Last Sunday I was walking the Glenfarne Sculpture Trail in Leitrim with another tour guide. We were chatting about approaches to visiting Ireland. Both of us have lived in other parts of the world and come to live in Ireland in middle-age. Why would you want to race around Ireland, packing in the maximum sights, traveling the length and breadth of the island at break neck speed? You could see just as much without a change of pillow every night by centering your holiday in one region.
This is the primary joy of slow travel. You get to savor as many types of site and sights but without the hectic fervor of a gallop. Slow travel is more of a canter. Slow travel allows for in depth exploration, the joy of serendipity as well as a relaxing and reviving vacation. The northwest of Ireland really lends itself to that sort of vacation experience. It’s a real holiday (holy day) and authentic experience of Ireland.
While many North American tourists look at a map and realise that Ireland is the size of Indiana, they don’t realise that in Fairy Ireland no road goes straight from A to B. You have to realise that most routes are as intricate, beautiful and surprising as a Celtic knot. So why would you try and dizzy yourself whirling around these ways when you could simply stop, look, stare, and soak up the spell of this country by taking a slow travel vacation.
John and I live in Northwest Ireland where the Slow Food and organic movements are well established. So, too, with both of us having seen much of what Ireland can offer the visit, we can recommend northwest Ireland as the best place for a slow travel experience. As John is quick to point out, in Sligo alone there are 3,000 ancient monuments. Sligo and Leitrim are the home to much of the action in Tuatha de Danaan lore. As one friend quipped, the pair of us could be a Come to the Sidhe Tourism Board! Without a doubt, the unspoiled environment and scenic beauty of northwest Ireland is very Fairy Ireland.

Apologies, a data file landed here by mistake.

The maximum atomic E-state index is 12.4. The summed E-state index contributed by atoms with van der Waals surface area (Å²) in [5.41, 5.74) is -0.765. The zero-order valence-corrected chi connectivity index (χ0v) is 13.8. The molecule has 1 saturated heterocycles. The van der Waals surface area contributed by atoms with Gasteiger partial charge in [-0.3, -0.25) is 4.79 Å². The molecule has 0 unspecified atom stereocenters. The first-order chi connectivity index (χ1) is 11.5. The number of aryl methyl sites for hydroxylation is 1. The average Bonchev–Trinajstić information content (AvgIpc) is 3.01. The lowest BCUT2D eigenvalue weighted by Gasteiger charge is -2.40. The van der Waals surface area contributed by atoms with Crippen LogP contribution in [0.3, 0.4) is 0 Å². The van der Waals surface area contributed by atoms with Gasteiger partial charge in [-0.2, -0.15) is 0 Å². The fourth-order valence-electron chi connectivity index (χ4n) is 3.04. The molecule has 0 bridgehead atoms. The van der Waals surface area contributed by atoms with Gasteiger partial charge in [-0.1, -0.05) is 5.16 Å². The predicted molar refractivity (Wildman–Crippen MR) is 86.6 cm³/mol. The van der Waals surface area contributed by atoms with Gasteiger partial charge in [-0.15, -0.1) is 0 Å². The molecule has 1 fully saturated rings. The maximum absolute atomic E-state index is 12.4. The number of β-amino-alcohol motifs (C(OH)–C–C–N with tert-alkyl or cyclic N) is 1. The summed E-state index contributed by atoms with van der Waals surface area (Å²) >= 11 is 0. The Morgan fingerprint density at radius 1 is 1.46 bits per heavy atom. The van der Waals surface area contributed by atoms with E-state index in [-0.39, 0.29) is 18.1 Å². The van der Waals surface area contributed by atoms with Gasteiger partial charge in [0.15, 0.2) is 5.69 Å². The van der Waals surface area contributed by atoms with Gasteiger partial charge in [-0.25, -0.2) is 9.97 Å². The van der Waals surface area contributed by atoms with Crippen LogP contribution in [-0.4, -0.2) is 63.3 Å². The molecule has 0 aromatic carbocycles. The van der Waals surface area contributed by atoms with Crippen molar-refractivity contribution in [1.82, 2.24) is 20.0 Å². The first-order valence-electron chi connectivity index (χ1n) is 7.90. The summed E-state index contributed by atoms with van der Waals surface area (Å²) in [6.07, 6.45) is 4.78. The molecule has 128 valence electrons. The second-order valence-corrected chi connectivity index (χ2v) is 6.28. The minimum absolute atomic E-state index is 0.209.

If the stones in this geological gem of Ireland could just speak! The limestone, sandstone, sedimentary rocks all can tell a story. It’s no little wonder that this region became the first international, cross-border global geopark. Marble Arch Caves Global Geopark takes in both built and natural heritage in counties Cavan and Fermanagh.
The place names of each townland are full of myth and legend. Tullydermot Falls, Co. Cavan in the photo right was one of the brief resting spots in the Flight of Grainne and Diarmuid. Diarmuid lost his life at Benwisken, Co. Sligo. Grainne, who returned to her husband Finn MacColl, is said to be buried on Sheebeg, Co. Leitrim.
The Tuatha de Danaan’s homeplace is in Co. Leitrim where they are said to have landed on Slieve Anieran. The Battle of Moytura where they were finally defeated is located on the Roscommon/Sligo boundary. What better place to contact the faerie than in Fairy Ireland homeland?
Northwest Ireland has stunning coastline that reveals the fossil record of this region. The whale backed drumlins march from the inland lakeland counties of Cavan, Leitrim and Fermanagh towards the Atlantic coast of Donegal and Sligo. The region offers thousands of ancient sites and monuments, relicts of Neolithic Ireland, peaceful roads to explore on footea or bicycle or by car. The region inspired poets and artists like William and Jack Yeats. It also educated literary giants like Oscar Wilde and Samuel Beckett.